Today, Knowledge Ecology International (KEI) submitted a letter to the Commissioner of the Food and Drug Administration (FDA) regarding the mismatch between the cost to perform pediatric extension trials and the cost to the public of the six month extension of the drug monopoly.
Under Section 505A of the Federal Food, Drug, and Cosmetic Act, the FDA can request pediatric studies on a drug, and with that request, grant a six month extension of its patent and regulatory monopolies. This extension is granted regardless of the outcome of the studies – succeed or fail, the company gets this extended exclusivity period. Additionally, though the FDA must request the studies, companies can and do regularly lobby the FDA to issue a request.
KEI’s letter to the FDA notes that “While the benefits of the US Food and Drug Administration’s pediatric exclusivity program in terms of new safety and efficacy data in pediatric populations cannot be denied, the costs are significant, and in some cases so large as to call into question the appropriateness of using the pediatric extension as an off-budget means to fund the studies.”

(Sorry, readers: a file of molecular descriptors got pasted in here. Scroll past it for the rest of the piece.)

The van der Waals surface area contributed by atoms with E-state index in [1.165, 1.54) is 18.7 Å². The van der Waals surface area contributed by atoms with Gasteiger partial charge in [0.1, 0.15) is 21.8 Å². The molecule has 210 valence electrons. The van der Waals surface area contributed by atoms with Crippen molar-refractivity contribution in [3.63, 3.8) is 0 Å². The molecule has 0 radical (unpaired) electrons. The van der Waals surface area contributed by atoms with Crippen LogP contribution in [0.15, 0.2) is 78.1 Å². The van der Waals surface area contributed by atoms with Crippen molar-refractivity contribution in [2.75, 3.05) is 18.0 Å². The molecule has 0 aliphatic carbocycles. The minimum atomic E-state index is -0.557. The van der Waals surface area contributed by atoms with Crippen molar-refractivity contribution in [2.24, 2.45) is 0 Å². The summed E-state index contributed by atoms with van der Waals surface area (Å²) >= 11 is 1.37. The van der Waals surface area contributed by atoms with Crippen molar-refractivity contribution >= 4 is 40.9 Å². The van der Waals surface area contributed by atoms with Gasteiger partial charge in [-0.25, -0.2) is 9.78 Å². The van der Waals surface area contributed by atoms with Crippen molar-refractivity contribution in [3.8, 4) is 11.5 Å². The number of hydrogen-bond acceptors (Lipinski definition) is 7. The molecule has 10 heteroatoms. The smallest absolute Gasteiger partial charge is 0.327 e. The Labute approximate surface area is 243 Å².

In the letter KEI calls on the FDA to coordinate and manage the pediatric study extension with a focus on getting the data it seeks in a more cost effective manner, though assessing the costs of the trials, the costs of the extension to the public, or whether the public interest would be better served through public funding of the studies.
KEI’s letter includes a table which summarizes recent FDA requests for pediatric studies, Medicare and Medicaid outlays, and sizes of enrollment for these studies, illustrating the considerable variances in the potential costs to run the studies, and costs of the continued exclusivities for the public (in the form of high prices).
KEI’s letter to the FDA Commissioner is available here: KEI-Letter-FDA-PED-Extensions-20Sept2023